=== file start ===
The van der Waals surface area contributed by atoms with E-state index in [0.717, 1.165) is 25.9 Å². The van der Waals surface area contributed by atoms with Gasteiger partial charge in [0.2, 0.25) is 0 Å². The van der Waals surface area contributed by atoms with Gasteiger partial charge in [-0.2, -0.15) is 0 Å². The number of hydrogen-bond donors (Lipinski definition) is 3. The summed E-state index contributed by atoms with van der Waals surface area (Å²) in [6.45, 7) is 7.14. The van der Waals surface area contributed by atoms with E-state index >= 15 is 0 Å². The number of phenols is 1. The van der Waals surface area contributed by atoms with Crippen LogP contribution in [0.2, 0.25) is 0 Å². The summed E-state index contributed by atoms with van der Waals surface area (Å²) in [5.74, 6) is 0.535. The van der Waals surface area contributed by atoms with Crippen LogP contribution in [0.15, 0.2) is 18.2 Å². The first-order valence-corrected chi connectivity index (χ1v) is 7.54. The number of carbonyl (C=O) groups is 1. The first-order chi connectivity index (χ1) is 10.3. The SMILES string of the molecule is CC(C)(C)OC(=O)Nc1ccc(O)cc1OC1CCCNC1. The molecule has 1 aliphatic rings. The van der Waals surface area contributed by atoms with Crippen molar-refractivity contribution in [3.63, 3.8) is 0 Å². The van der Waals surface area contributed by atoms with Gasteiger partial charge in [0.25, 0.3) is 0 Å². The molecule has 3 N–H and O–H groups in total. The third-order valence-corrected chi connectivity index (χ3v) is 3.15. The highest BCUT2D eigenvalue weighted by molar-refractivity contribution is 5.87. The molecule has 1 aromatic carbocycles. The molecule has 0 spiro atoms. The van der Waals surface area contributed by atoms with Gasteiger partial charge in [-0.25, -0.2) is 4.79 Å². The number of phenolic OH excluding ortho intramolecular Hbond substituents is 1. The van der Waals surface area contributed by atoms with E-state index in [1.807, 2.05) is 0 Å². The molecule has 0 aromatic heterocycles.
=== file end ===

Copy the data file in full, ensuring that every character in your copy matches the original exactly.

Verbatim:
The van der Waals surface area contributed by atoms with E-state index in [0.717, 1.165) is 25.9 Å². The van der Waals surface area contributed by atoms with Gasteiger partial charge in [0.2, 0.25) is 0 Å². The van der Waals surface area contributed by atoms with Gasteiger partial charge in [-0.2, -0.15) is 0 Å². The number of hydrogen-bond donors (Lipinski definition) is 3. The summed E-state index contributed by atoms with van der Waals surface area (Å²) in [6.45, 7) is 7.14. The van der Waals surface area contributed by atoms with E-state index >= 15 is 0 Å². The number of phenols is 1. The van der Waals surface area contributed by atoms with Crippen LogP contribution in [0.2, 0.25) is 0 Å². The summed E-state index contributed by atoms with van der Waals surface area (Å²) in [5.74, 6) is 0.535. The van der Waals surface area contributed by atoms with Crippen LogP contribution in [0.15, 0.2) is 18.2 Å². The first-order valence-corrected chi connectivity index (χ1v) is 7.54. The number of carbonyl (C=O) groups is 1. The first-order chi connectivity index (χ1) is 10.3. The SMILES string of the molecule is CC(C)(C)OC(=O)Nc1ccc(O)cc1OC1CCCNC1. The molecule has 1 aliphatic rings. The van der Waals surface area contributed by atoms with Crippen molar-refractivity contribution in [3.63, 3.8) is 0 Å². The van der Waals surface area contributed by atoms with Gasteiger partial charge in [0.25, 0.3) is 0 Å². The molecule has 3 N–H and O–H groups in total. The third-order valence-corrected chi connectivity index (χ3v) is 3.15. The highest BCUT2D eigenvalue weighted by molar-refractivity contribution is 5.87. The molecule has 1 aromatic carbocycles. The molecule has 0 spiro atoms. The van der Waals surface area contributed by atoms with Gasteiger partial charge in [-0.25, -0.2) is 4.79 Å². The number of phenolic OH excluding ortho intramolecular Hbond substituents is 1. The van der Waals surface area contributed by atoms with E-state index in [1.807, 2.05) is 0 Å². The molecule has 0 aromatic heterocycles.